Risk groups to get H1N1 Vaccine first

The Preventive Health Department (PHD) is making preparations to receive its first batch of pandemic influenza A (H1N1) vaccine which will first be administered to the high risk groups. It has been proposed by the Dutch Health Council and the Royal Institute for Public Health & the Environment that persons receive two A (H1N1) vaccinations.


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According to guidelines from the Netherlands Antilles Influenza A (H1N1) Protocol, all pregnant women who are in the last six months of pregnancy or second trimester – from their fourth month onwards – will be called to be vaccinated.

From available international medical data there is consistent evidence that pregnant women are at increased risk for complications as a consequence of the pandemic influenza A (H1N1), even in the absence of known risk factors.

Vaccination in the first three months of pregnancy is discouraged because there is not sufficient data and on theoretical grounds a risk for the child cannot be ruled out.

Other persons who form part of the risk group:

with pulmonary disease: asthma (when maintenance medication is given; this also holds true for children), COPD, carcinoma of the lung, anthracosilicosis, lungfibrosis , mucoviscidosis, severe kyfoscoliosis, status after resection of a lung, breathing difficulties;

with cardiac disease: having experienced a myocardial infarction, angina pectoris, arrhythmias, valve dysfunction, cardiac failure;

with diabetes mellitus, even if not on medication;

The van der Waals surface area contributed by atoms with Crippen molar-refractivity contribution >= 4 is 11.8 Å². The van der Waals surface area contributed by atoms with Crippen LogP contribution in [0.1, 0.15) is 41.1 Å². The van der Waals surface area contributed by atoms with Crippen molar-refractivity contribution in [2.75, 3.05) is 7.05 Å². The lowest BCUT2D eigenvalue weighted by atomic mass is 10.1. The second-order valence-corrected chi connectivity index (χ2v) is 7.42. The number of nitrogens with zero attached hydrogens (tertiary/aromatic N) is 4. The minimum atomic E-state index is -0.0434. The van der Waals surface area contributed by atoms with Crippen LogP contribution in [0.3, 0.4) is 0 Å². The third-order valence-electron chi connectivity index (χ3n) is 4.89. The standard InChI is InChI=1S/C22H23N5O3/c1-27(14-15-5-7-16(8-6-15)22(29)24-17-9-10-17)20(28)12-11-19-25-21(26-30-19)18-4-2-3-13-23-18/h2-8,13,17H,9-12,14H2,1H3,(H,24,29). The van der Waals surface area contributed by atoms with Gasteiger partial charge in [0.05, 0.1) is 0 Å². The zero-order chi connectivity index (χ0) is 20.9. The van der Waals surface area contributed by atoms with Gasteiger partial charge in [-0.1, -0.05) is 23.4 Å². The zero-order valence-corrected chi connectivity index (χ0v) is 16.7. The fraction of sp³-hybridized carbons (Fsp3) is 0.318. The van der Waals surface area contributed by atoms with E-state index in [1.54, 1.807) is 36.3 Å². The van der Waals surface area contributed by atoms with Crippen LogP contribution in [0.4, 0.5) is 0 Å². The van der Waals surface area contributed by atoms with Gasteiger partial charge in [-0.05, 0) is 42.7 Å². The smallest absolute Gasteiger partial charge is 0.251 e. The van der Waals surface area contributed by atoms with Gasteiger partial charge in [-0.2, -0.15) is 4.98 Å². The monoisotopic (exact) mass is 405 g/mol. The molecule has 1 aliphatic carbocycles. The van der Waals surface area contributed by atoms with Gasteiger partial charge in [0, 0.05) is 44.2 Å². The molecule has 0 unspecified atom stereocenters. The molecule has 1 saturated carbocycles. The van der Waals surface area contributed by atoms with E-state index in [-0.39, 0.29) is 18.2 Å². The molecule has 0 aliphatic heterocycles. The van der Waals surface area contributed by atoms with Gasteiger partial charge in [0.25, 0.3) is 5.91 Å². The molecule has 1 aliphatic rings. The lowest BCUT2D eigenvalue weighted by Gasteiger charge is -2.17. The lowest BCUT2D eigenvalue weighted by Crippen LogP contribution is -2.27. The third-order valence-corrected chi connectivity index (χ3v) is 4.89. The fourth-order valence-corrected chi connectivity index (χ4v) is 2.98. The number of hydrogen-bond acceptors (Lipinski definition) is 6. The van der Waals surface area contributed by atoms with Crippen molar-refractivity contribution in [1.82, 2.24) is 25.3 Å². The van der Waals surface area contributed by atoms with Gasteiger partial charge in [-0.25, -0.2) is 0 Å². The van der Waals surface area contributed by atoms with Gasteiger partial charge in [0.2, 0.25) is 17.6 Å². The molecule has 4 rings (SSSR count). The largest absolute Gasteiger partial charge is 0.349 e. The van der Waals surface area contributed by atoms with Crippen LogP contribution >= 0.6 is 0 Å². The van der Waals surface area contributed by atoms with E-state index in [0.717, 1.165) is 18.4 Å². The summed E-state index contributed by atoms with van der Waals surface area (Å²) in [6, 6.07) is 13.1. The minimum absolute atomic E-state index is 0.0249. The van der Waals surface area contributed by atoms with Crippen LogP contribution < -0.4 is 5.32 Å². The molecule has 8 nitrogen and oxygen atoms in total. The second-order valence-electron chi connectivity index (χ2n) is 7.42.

with chronic kidney disease/failure: dialysis, kidney transplant;

after a recent bone marrow transplant;

with HIV-infection;

with an intellectual disability in an intramural setting;

with a diminished resistance to infections: livercirrosis, (functional) asplenia, auto-immune illnesses, chemotherapy, immunosuppressive medication;

60 years and older.

Front-line workers will be vaccinated against pandemic influenza A H1N1 virus as well as health care workers who may be in contact with patients pertaining to the medical risk groups (personnel in nursing homes, senior citizen home, hospital, outpatient clinics and general practitioner/specialist practices).

Home care givers of people with a very high risk for severe illness and mortality due to this flu will also be vaccinated.

Besides vaccination against pandemic influenza A (H1N1), vaccination against seasonal flu remains important. People, who would normally take their yearly seasonal flu shots, should still get their seasonal flu shot.

Members of the community are still strongly advised to maintain high standards of personal hygiene which entail covering your nose and mouth with a tissue when you sneeze or cough, and washing your hands frequently with soap and water, especially after contact with respiratory secretions (e.g., after sneezing and coughing).

Throw the tissue in the trash after you use it. Wash your hands often with soap and water, especially after you cough or sneeze. Alcohol-based hand cleaners are also effective. Avoid touching your eyes, nose or mouth. Germs spread this way. Try to avoid contact with sick people.

The symptoms of pandemic influenza A (H1N1) flu virus in people are similar to the symptoms of regular human flu and include fever, cough, sore throat, body aches, headache, chills and fatigue. Some people have reported diarrhea and vomiting associated with the virus.

Persons who have flu-like-illness should remain at home and contact their family physician via telephone who will determine whether influenza testing or treatment is needed.

Persons who have traveled in the preceding seven days to affected countries should seek immediate medical attention once they develop influenza-like symptoms. You are advised to stay at home and contact your family physician. This will help minimize the risk of infecting those around them, especially people who are at a higher risk of severe illness and complications of influenza.

Members of the public are advised to exercise caution over travel to affected areas. In the event that travel is unavoidable, the public is advised to take precautionary measures such as avoiding crowded areas and maintaining high standards of personal hygiene at all times. Another preventive measure is eating healthy foods, getting a lot of exercise and maintaining an eight hour sleep schedule.